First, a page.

This was first posted on Facebook on 3rd February 2021, with support from my Ko-Fi network.
The most complicating factor in figuring out what might happen in Northern Ireland over the next few weeks or months, is that Boris Johnson is a chronic liar, and yet neither mainstream media nor his ministers nor his MPs seem able to say so.
We can note what Boris Johnson says. But we know, from past experience, that what he says doesn’t correspond to what he’ll actually do: and what Johnson wants to do, essentially, is anything that’ll make him popular.
This was first posted on Facebook on 29th January 2021, with support from my Ko-Fi network.
The 2021 news is going to be about vaccine supply.
All governments want as many of their people as possible to get vaccinated, as fast as reasonably possible. The UK got vaccine approval pushed through early, before we lost the emergency provisions available to us through the EU: the EU countries were able to move at more leisure, but without any delay.
The total population of the EU is about 450 million. In August, the EU signed a deal with AstraZeneca for 300 million doses, with an option for 100 million more – that is, enough vaccine to fully-immunise almost half of the EU population. This vaccine would be produced at the UK-Swedish multinational’s plants in the Netherlands and Belgium. Those plants have reported production delays: their CEO says production at those plants is “basically two months behind where we wanted to be” and a EU official is quoted as saying that instead of receiving 100 million doses in the next two months, the EU is now expecting only 25 million by the end of March.
The Internal Market Bill passed Second Reading last night by 77 votes.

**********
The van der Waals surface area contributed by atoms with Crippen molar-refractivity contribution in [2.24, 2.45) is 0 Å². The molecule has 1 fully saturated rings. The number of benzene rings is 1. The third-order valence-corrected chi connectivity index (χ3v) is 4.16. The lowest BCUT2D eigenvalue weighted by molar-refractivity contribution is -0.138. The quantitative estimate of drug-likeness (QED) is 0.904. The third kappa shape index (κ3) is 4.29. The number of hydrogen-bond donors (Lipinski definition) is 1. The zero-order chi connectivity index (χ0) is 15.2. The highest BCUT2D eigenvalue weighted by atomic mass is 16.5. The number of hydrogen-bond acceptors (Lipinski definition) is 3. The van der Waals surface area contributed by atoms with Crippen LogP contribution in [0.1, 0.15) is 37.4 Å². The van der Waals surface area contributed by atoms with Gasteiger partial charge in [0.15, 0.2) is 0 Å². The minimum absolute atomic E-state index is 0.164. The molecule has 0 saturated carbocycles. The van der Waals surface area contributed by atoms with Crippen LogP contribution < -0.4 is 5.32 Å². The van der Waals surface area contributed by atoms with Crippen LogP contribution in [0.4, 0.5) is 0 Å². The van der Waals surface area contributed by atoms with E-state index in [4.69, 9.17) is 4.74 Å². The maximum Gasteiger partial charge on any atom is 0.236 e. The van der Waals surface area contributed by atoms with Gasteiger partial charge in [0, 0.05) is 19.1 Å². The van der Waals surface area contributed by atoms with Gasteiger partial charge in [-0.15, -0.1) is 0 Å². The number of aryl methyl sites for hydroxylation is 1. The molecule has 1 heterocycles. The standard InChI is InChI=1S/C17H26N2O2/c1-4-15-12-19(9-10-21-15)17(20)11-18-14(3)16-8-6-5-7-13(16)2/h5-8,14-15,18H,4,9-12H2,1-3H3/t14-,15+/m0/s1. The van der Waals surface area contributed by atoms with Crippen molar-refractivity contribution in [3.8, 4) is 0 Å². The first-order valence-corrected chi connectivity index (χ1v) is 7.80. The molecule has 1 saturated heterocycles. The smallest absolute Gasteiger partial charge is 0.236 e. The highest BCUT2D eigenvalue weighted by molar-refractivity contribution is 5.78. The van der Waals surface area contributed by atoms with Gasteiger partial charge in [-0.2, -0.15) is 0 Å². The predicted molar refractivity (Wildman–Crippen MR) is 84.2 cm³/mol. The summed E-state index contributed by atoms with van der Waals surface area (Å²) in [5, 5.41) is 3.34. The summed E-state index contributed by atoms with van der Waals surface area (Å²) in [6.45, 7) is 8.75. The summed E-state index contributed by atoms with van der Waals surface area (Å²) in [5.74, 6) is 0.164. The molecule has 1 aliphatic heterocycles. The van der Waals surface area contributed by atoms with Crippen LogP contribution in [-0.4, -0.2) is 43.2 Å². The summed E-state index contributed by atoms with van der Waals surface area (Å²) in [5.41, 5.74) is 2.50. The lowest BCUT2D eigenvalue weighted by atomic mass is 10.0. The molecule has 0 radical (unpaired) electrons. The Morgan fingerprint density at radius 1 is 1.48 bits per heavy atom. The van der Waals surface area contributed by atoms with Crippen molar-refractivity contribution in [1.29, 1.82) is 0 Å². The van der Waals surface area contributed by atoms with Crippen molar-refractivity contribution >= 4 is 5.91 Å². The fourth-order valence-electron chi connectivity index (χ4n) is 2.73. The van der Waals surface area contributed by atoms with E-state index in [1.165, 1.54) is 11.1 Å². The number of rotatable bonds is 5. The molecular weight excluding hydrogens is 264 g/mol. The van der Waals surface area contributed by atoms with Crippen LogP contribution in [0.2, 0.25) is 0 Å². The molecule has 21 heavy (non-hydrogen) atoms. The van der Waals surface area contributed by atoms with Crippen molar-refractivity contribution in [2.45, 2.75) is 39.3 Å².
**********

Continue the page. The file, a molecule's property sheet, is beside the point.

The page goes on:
I couldn’t listen to all of the debate – I was working yesterday, having decided to take off Wednesday and Thursday as usual – for PMQs (Keir Starmer will be absent: he is self-isolating as one of his household has shown symptoms of coronavirus) and because Wednesday is the second day of the committee of the whole House examining the bill.
But I listened to enough of the debate, including Boris Johnson’s opening statement presenting the bill (and Ed Miliband’s strong rebuttal – Starmer picked him to sub in, and I have to say, he was terrific) to see very definitely two things.
This was first posted on Facebook on 11th September 2020, with support from my Ko-Fi network.
Let us consider where we are.
Boris Johnson is the Prime Minister and holds a 79-seat/bullet-proof majority in the House of Commons. He has made clear to his MPs that neither rebellion nor dissent are tolerated and he will remove the Whip – that is, make a Tory MP an Independent MP without a party – from any of his MPs who act in any way contrary to his instructions.
Boris Johnson has instructed his government to insert clauses into the Internal Market Bill which break international law. This has been publicly admitted to by several of his Cabinet ministers – not that Boris Johnson gave the instructions (it may have been Dominic Cummings, who knows) but that certain clauses in the Internal Market Bill do break international law, Ministers of the Crown know this, and they want this bill enacted even though it breaks international law.